You are here:  Cambria > Books > Biographical & Portrait Cyclopedia

86 BIOGRAPHICAL AND PORTRAIT CYCLOPEDIA

and Samuel Yohe, a farmer of Wright county, Missouri, who served as a Union soldier in the late Civil War.
    Dr. Shipman was among the early abolitionists of New Jersey, and fearlessly denounced the crime of slavery, regardless of consequences. He was a warm admirer of William Lloyd Garrison, and lived to see the ultimate triumph of the anti-slavery principles which he advocated and the dawn and early growth of a new national day in the life of the great republic.
    Rev. William Alfred Shipman was reared at his native village, received his elementary and adacemic education in the public schools of New Jersey and Stevens Hall, Gettysburg, this State, and then entered Pennsylvania college, at Gettysburg, from which well-known institution of learning he was graduated in the class of 1876. After graduation he entered the Lutheran Theological seminary of the General Synod, at Gettsyburg, and graduated from the celebrated institution on June 25, 1879. He then returned home, and on April 1, 1880, was elected as pastor of St. Paul's Lutheran church of Grafton, West Virginia, where he labored acceptably for three years and six months. At the end of that time he accepted a call from St. Paul's church, Frostburg, Maryland, and remained there for three years and three months, resigning then to take charge of Zion Lutheran church at Hollidaysburg, Blair county, to whom he broke the bread of life for three years and three months. He closed his labors at Hollidaysburg in June, 1890, to accept a call to the pastorate of the First English Lutheran church of Johnstown, as successor of Dr. R. A. Fink, who had been pastor continuously for a quarter of a century. Entering upon his new field of labor he has wrought effec-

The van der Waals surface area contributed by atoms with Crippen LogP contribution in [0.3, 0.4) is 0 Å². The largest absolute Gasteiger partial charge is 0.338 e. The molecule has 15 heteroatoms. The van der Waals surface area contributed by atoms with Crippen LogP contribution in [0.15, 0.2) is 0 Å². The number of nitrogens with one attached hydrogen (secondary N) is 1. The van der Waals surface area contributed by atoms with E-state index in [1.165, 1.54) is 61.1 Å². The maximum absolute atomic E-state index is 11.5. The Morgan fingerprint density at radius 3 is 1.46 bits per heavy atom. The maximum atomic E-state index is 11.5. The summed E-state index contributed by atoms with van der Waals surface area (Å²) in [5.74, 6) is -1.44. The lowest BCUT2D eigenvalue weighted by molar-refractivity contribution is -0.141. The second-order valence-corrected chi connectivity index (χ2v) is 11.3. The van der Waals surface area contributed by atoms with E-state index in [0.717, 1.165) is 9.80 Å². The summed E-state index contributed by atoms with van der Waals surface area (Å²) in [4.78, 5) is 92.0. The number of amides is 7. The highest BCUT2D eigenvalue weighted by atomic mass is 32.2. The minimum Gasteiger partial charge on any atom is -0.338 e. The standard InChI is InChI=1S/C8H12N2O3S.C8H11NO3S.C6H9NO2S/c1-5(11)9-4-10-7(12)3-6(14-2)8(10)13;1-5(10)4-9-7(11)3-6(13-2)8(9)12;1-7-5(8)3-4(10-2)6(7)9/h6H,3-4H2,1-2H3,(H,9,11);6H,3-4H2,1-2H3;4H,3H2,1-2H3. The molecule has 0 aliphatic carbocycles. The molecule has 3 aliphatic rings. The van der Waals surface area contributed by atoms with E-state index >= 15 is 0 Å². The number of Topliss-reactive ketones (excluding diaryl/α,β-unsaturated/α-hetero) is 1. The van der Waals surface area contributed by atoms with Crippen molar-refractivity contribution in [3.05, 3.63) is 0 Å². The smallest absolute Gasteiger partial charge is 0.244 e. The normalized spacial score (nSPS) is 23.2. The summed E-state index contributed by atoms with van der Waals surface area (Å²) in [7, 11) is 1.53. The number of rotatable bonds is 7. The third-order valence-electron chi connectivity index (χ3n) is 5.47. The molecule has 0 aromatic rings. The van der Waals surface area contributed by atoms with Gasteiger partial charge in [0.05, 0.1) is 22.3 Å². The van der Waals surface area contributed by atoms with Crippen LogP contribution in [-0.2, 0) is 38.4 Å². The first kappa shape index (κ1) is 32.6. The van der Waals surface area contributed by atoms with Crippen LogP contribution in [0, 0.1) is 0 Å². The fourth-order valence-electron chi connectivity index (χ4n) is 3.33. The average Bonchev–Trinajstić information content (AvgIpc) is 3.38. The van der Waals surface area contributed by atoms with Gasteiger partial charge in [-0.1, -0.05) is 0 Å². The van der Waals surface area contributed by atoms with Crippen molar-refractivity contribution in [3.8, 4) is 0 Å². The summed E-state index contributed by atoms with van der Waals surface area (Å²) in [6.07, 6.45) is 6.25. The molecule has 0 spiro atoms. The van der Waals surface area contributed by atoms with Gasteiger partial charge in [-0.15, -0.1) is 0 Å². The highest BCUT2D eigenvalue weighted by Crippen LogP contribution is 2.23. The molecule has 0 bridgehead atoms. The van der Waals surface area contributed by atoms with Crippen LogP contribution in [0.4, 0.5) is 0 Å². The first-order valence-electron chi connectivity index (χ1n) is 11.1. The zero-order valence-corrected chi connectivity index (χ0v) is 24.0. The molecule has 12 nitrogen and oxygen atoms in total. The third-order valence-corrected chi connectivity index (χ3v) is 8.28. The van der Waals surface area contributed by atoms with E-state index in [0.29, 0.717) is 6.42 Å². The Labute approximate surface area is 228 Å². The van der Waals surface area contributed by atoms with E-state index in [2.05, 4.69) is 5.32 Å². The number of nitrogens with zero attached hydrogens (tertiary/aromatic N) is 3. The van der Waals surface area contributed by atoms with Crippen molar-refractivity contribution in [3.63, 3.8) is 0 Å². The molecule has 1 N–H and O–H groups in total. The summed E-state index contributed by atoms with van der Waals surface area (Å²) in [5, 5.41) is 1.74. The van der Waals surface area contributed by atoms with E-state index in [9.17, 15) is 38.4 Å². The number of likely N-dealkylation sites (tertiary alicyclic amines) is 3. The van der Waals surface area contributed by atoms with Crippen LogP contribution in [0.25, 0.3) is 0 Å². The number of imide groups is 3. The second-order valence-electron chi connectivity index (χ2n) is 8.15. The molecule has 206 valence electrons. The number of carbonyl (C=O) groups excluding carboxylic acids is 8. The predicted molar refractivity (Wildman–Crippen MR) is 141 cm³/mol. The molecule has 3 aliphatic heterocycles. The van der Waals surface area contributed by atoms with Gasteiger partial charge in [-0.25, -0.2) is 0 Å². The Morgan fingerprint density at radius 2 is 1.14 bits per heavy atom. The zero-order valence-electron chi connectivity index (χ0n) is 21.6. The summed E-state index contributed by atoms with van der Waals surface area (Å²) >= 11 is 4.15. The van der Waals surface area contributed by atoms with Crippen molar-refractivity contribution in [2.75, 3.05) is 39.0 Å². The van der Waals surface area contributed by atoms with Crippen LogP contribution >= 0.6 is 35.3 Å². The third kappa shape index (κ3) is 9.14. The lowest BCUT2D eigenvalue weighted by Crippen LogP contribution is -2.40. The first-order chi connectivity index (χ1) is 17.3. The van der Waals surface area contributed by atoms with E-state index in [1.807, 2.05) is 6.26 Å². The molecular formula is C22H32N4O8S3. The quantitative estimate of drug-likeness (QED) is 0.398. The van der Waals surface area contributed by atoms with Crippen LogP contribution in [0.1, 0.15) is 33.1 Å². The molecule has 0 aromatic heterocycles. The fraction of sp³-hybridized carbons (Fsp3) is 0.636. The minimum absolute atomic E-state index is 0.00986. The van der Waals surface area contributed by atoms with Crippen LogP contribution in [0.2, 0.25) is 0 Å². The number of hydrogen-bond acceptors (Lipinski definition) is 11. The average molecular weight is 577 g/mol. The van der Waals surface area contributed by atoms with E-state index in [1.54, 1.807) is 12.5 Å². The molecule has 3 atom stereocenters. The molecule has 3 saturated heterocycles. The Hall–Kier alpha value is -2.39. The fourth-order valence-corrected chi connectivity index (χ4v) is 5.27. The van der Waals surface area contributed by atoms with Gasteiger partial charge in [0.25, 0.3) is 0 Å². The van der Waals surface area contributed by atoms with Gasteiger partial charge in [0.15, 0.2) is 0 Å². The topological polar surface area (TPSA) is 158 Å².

tively ever since for the salvation of souls and the cause of pure and undefiled religion.
    On May 20, 1880, Rev. Shipman was united in marriage with Anna T. Beidenbaugh, a daughter of Rev. Edward Beidenbaugh, of Gettysburg, Pennsylvania. Their union has been blessed with one child, named Minot Martinneau.
    In politics Rev. Shipman is a staunch republican, but takes no active part in political affairs. He is a member and Master Mason of Mountain City lodge, No. 99, Free and Accepted Masons, of Frostburg, Maryland. William Alfred Shipman is a genial, affable gentlemen, who never loses his proper dignity on any occasion, and always commands the respect of those with whom he mingles, which includes the common people as well as the professional and business classes. Sound in doctrine, able as a logican and in touch with the idea of the age, he is remarkably elequent when the theme or occasion demands. He uses his rare gift of language to clothe appropriately living ideas and forcible truths, and not to gain the applause of the large audience which his preaching draws from all classes of society.


CAPTAIN PATRICK GRAHAM. -- No memories are so lovingly enshrined in the loyal hears of the North as those of the men who fought and suffered in the War of the Great Rebellion. Towards these men our most generous impulses go forth; to them our kindest acts are calculated. Although those gallant veterans may win fame in other fields, we remember them chiefly for the unselfish service rendered our country in a time of direst need.
    Capt. Patrick Graham, an alderman of Johnstown, Pennsylvania, is one of those men


Previous page Title Page Contents Image Index Next page

Last Updated: 30 Mar 2008
Copyright 2000, All Rights Reserved
Lynne Canterbury and Diann Olsen